“I started using in college. Like a lot of people, I started drinking and experimenting with drugs and became addicted over time. I have a personality that likes to go and go and go and not stop. It caused hurt and harm with my family and myself. There were times that I would go and get right. Go to rehab to get myself together but something would happen and I would fall off.
A low moment for me was when I was finishing up school in Virginia and was getting close to graduating and fell off. I saw how it was hurting my mom and stepdad and nieces and nephews. I had gotten divorced and moved in with my parents to go to culinary school. Two years of that and I relapsed. I saw the hurt in them again. I was doing so well and to fall off like that was hard. I needed a change, so I moved to Atlanta to get back on my feet and go to rehab and get established. I ended up staying at Gateway and that’s how I was introduced to the Back on My Feet team. I was running and working in the recovery program. I reconnected with my dad and things were looking up.
My sponsor told me not to get in a relationship in the first year. I didn’t listen and our relationship buckled and I got hurt. That spiraled me back into drinking again and I had to start all over. I got back into rehab with Salvation Army and have been there ever since. I got into Veterans on the Move and was accepted for HUD. I’m meeting with the housing authority and soon I’ll move out on my own. I also do food service for the VA Hospital and am going through a six-month probation process but soon I’ll get to start cooking.
I have a support network that is very important to me. When people come to Back on My Feet, there is an atmosphere where guys want to exercise, get fit, work on recovery, and get their lives back. Then there’s the high fives, the clapping, the encouragement, the teamwork, the accountability. When you feel good about yourself you’re going to want everyone else to have self-esteem too. You’re going to lift people up.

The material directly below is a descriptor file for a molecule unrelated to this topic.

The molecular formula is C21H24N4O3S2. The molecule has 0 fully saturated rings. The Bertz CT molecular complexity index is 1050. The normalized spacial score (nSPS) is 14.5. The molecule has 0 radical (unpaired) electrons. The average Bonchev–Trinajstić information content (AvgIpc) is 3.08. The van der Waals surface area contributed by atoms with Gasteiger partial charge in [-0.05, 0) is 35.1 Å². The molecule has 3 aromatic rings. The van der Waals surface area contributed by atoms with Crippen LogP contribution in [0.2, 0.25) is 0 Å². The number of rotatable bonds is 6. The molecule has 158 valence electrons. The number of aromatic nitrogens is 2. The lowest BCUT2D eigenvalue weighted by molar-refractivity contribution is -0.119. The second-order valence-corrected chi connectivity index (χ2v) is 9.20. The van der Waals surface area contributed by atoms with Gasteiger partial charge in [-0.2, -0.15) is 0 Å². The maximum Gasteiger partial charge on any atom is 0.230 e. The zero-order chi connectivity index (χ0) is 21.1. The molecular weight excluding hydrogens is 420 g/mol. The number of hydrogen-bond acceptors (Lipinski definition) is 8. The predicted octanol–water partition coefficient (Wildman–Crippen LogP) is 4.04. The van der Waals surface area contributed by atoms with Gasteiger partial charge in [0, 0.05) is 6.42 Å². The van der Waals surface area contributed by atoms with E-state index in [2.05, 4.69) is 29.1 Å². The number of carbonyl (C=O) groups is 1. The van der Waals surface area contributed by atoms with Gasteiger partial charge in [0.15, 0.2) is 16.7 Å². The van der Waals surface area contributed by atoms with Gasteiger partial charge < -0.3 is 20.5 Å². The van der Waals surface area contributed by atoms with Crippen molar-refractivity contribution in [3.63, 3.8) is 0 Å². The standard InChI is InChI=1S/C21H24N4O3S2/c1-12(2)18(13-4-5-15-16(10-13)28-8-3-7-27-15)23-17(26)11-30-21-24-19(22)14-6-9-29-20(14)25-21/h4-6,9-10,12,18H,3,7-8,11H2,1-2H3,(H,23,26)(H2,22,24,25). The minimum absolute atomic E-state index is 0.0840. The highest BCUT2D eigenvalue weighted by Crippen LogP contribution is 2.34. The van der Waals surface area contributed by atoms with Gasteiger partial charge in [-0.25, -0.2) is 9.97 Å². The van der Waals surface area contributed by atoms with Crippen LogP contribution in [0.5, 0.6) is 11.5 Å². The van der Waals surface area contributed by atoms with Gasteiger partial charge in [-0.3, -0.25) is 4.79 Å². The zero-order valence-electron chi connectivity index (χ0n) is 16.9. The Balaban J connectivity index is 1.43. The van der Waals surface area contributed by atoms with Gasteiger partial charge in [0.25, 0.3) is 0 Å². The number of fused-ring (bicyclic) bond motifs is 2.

The day Back on My Feet gave me my running shoes made me feel so proud. I wore raggedy shoes for awhile because they didn’t have my size. I waited a few months and before my 10 miler, I was putting in my work and being faithful and using what I had. Hannah and Theresa got these New Balances for me and I felt so loved. When I looked up the pair they got me, I saw they were the number one shoes for 2016 in Runner’s World Magazine. That was a special moment. Now I feel like I run for myself and for the team.
There’s always a bigger picture, a bigger goal, you just have to keep moving. You have to go through the process. It takes time but you start to become physically fit. You start walking. Then maybe you run for a minute and build from there. Then you start to get socially fit. People see your face consistently and get to know you. Then you get spiritually fit and find peace within yourself which helps you become emotionally fit. When you’re emotionally fit you know how to cope when life gets hard and then become mentally fit. Coming from the streets and addiction, this one is the hardest. Getting your brain back takes time. It takes work. It takes retraining your mind. You can get it all back, you just have to take it one step at a time.”
This story was told by Robert Loving during an interview with Gather Good. Robert is a current member of Back on My Feet, a nonprofit helping homeless individuals navigate a new life path through running. You can support individuals like Robert here. If you or someone you know is struggling with homelessness, click here for BOMF resources.
Back on My Feet is a national nonprofit operating in 12 cities coast-to-coast.
Photos are property of Back on My Feet.